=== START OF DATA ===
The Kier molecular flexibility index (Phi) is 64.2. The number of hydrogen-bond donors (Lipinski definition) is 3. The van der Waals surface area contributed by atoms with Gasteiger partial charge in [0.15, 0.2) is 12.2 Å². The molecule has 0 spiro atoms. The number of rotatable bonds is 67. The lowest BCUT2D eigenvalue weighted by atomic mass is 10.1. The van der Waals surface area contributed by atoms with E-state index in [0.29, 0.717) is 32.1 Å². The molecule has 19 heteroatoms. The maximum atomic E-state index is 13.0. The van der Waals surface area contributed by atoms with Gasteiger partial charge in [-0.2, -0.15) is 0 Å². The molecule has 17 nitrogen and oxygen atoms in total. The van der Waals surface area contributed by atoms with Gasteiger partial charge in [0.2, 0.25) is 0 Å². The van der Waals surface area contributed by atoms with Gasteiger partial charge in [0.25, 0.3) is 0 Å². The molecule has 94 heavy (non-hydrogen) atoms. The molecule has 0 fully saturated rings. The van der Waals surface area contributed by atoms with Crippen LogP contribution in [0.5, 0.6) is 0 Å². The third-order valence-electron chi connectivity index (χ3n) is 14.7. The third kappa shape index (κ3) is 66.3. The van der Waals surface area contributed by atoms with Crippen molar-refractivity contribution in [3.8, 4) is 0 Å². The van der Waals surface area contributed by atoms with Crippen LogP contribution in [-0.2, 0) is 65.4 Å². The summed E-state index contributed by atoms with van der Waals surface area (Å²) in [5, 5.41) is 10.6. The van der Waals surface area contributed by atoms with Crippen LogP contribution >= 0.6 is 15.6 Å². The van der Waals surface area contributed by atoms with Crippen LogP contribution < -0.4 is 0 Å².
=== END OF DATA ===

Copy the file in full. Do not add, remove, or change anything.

The Kier molecular flexibility index (Phi) is 64.2. The number of hydrogen-bond donors (Lipinski definition) is 3. The van der Waals surface area contributed by atoms with Gasteiger partial charge in [0.15, 0.2) is 12.2 Å². The molecule has 0 spiro atoms. The number of rotatable bonds is 67. The lowest BCUT2D eigenvalue weighted by atomic mass is 10.1. The van der Waals surface area contributed by atoms with E-state index in [0.29, 0.717) is 32.1 Å². The molecule has 19 heteroatoms. The maximum atomic E-state index is 13.0. The van der Waals surface area contributed by atoms with Gasteiger partial charge in [-0.2, -0.15) is 0 Å². The molecule has 17 nitrogen and oxygen atoms in total. The van der Waals surface area contributed by atoms with Gasteiger partial charge in [0.2, 0.25) is 0 Å². The van der Waals surface area contributed by atoms with Gasteiger partial charge in [0.25, 0.3) is 0 Å². The molecule has 94 heavy (non-hydrogen) atoms. The molecule has 0 fully saturated rings. The van der Waals surface area contributed by atoms with Crippen LogP contribution in [0.5, 0.6) is 0 Å². The third-order valence-electron chi connectivity index (χ3n) is 14.7. The third kappa shape index (κ3) is 66.3. The van der Waals surface area contributed by atoms with Crippen molar-refractivity contribution in [3.8, 4) is 0 Å². The van der Waals surface area contributed by atoms with Crippen LogP contribution in [-0.2, 0) is 65.4 Å². The summed E-state index contributed by atoms with van der Waals surface area (Å²) in [5, 5.41) is 10.6. The van der Waals surface area contributed by atoms with Crippen LogP contribution >= 0.6 is 15.6 Å². The van der Waals surface area contributed by atoms with Crippen LogP contribution < -0.4 is 0 Å².